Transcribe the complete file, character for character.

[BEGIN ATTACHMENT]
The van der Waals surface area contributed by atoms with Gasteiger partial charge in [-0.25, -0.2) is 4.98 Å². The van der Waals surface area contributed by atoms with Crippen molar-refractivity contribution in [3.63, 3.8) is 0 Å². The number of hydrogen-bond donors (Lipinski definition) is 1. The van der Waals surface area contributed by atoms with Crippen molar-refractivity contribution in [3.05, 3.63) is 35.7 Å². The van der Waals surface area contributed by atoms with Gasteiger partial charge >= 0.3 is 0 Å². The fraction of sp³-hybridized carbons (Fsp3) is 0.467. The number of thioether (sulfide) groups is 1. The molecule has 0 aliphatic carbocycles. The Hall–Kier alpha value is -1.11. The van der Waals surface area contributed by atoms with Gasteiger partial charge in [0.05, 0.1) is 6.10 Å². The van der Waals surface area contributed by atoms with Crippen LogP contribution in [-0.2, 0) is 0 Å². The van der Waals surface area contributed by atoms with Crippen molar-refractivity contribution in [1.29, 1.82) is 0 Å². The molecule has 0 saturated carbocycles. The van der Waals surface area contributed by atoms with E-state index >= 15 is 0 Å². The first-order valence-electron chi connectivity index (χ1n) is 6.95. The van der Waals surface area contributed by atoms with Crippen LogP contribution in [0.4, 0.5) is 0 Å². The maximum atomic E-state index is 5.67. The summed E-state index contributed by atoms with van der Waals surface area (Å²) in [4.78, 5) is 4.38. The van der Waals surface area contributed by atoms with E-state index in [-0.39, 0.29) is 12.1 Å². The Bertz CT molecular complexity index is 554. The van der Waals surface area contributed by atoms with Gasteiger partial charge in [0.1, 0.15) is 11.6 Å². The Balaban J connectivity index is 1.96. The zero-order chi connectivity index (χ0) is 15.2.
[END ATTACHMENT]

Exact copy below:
The van der Waals surface area contributed by atoms with Gasteiger partial charge in [-0.25, -0.2) is 4.98 Å². The van der Waals surface area contributed by atoms with Crippen molar-refractivity contribution in [3.63, 3.8) is 0 Å². The number of hydrogen-bond donors (Lipinski definition) is 1. The van der Waals surface area contributed by atoms with Crippen molar-refractivity contribution in [3.05, 3.63) is 35.7 Å². The van der Waals surface area contributed by atoms with Gasteiger partial charge >= 0.3 is 0 Å². The fraction of sp³-hybridized carbons (Fsp3) is 0.467. The number of thioether (sulfide) groups is 1. The molecule has 0 aliphatic carbocycles. The Hall–Kier alpha value is -1.11. The van der Waals surface area contributed by atoms with Gasteiger partial charge in [0.05, 0.1) is 6.10 Å². The van der Waals surface area contributed by atoms with Crippen LogP contribution in [-0.2, 0) is 0 Å². The van der Waals surface area contributed by atoms with Crippen molar-refractivity contribution in [1.29, 1.82) is 0 Å². The molecule has 0 saturated carbocycles. The van der Waals surface area contributed by atoms with E-state index >= 15 is 0 Å². The first-order valence-electron chi connectivity index (χ1n) is 6.95. The van der Waals surface area contributed by atoms with Crippen LogP contribution in [0.4, 0.5) is 0 Å². The maximum atomic E-state index is 5.67. The summed E-state index contributed by atoms with van der Waals surface area (Å²) in [4.78, 5) is 4.38. The van der Waals surface area contributed by atoms with E-state index in [-0.39, 0.29) is 12.1 Å². The Bertz CT molecular complexity index is 554. The van der Waals surface area contributed by atoms with Gasteiger partial charge in [0.1, 0.15) is 11.6 Å². The Balaban J connectivity index is 1.96. The zero-order chi connectivity index (χ0) is 15.2.